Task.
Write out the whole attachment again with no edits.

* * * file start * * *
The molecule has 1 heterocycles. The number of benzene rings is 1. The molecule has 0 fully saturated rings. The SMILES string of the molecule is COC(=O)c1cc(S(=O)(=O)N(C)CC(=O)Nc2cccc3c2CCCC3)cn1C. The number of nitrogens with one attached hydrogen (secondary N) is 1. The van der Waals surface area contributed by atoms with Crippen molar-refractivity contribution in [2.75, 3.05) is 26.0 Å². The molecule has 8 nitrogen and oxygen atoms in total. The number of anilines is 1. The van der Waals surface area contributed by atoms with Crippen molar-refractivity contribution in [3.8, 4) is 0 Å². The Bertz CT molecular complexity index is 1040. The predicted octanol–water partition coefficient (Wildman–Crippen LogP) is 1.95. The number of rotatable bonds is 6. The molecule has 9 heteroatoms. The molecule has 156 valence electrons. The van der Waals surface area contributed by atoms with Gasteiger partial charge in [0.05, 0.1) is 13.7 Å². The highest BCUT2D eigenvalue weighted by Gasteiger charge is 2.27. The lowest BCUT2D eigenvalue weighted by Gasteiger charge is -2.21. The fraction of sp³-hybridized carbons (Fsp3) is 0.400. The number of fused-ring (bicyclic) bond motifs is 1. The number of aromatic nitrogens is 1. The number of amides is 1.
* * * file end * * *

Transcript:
The molecule has 1 heterocycles. The number of benzene rings is 1. The molecule has 0 fully saturated rings. The SMILES string of the molecule is COC(=O)c1cc(S(=O)(=O)N(C)CC(=O)Nc2cccc3c2CCCC3)cn1C. The number of nitrogens with one attached hydrogen (secondary N) is 1. The van der Waals surface area contributed by atoms with Crippen molar-refractivity contribution in [2.75, 3.05) is 26.0 Å². The molecule has 8 nitrogen and oxygen atoms in total. The number of anilines is 1. The van der Waals surface area contributed by atoms with Crippen molar-refractivity contribution in [3.8, 4) is 0 Å². The Bertz CT molecular complexity index is 1040. The predicted octanol–water partition coefficient (Wildman–Crippen LogP) is 1.95. The number of rotatable bonds is 6. The molecule has 9 heteroatoms. The molecule has 156 valence electrons. The van der Waals surface area contributed by atoms with Gasteiger partial charge in [0.05, 0.1) is 13.7 Å². The highest BCUT2D eigenvalue weighted by Gasteiger charge is 2.27. The lowest BCUT2D eigenvalue weighted by Gasteiger charge is -2.21. The fraction of sp³-hybridized carbons (Fsp3) is 0.400. The number of fused-ring (bicyclic) bond motifs is 1. The number of aromatic nitrogens is 1. The number of amides is 1.